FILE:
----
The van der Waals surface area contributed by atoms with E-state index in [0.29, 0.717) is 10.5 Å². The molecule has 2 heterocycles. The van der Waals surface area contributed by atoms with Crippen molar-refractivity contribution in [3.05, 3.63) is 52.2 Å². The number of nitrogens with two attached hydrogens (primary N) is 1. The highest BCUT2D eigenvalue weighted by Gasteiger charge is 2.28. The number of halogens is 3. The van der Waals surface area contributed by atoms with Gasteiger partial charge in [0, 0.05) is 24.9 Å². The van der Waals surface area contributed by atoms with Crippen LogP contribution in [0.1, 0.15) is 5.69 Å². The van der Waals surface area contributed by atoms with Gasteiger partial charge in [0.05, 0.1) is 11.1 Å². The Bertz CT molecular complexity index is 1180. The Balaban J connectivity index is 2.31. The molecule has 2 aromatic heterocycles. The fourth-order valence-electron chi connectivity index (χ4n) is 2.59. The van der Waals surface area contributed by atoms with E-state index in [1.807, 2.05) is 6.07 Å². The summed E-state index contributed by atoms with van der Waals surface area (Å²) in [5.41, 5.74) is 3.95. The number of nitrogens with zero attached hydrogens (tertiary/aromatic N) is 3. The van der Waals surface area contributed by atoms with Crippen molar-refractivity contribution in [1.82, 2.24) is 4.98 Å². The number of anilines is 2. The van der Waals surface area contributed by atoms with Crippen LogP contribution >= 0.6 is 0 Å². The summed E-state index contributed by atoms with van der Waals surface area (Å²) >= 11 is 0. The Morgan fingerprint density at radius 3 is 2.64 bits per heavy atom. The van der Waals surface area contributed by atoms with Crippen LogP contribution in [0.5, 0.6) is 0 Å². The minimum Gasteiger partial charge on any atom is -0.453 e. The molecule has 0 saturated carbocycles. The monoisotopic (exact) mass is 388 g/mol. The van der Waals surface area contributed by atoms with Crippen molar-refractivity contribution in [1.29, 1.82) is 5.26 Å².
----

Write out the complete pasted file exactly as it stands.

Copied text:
The van der Waals surface area contributed by atoms with E-state index in [0.29, 0.717) is 10.5 Å². The molecule has 2 heterocycles. The van der Waals surface area contributed by atoms with Crippen molar-refractivity contribution in [3.05, 3.63) is 52.2 Å². The number of nitrogens with two attached hydrogens (primary N) is 1. The highest BCUT2D eigenvalue weighted by Gasteiger charge is 2.28. The number of halogens is 3. The van der Waals surface area contributed by atoms with Gasteiger partial charge in [0, 0.05) is 24.9 Å². The van der Waals surface area contributed by atoms with Crippen LogP contribution in [0.1, 0.15) is 5.69 Å². The van der Waals surface area contributed by atoms with Gasteiger partial charge in [0.05, 0.1) is 11.1 Å². The Bertz CT molecular complexity index is 1180. The Balaban J connectivity index is 2.31. The molecule has 2 aromatic heterocycles. The fourth-order valence-electron chi connectivity index (χ4n) is 2.59. The van der Waals surface area contributed by atoms with E-state index in [1.807, 2.05) is 6.07 Å². The summed E-state index contributed by atoms with van der Waals surface area (Å²) in [5.41, 5.74) is 3.95. The number of nitrogens with zero attached hydrogens (tertiary/aromatic N) is 3. The van der Waals surface area contributed by atoms with Crippen molar-refractivity contribution in [1.82, 2.24) is 4.98 Å². The number of anilines is 2. The van der Waals surface area contributed by atoms with Crippen LogP contribution >= 0.6 is 0 Å². The summed E-state index contributed by atoms with van der Waals surface area (Å²) >= 11 is 0. The Morgan fingerprint density at radius 3 is 2.64 bits per heavy atom. The van der Waals surface area contributed by atoms with Crippen LogP contribution in [0.5, 0.6) is 0 Å². The minimum Gasteiger partial charge on any atom is -0.453 e. The molecule has 0 saturated carbocycles. The monoisotopic (exact) mass is 388 g/mol. The van der Waals surface area contributed by atoms with Crippen molar-refractivity contribution in [1.29, 1.82) is 5.26 Å².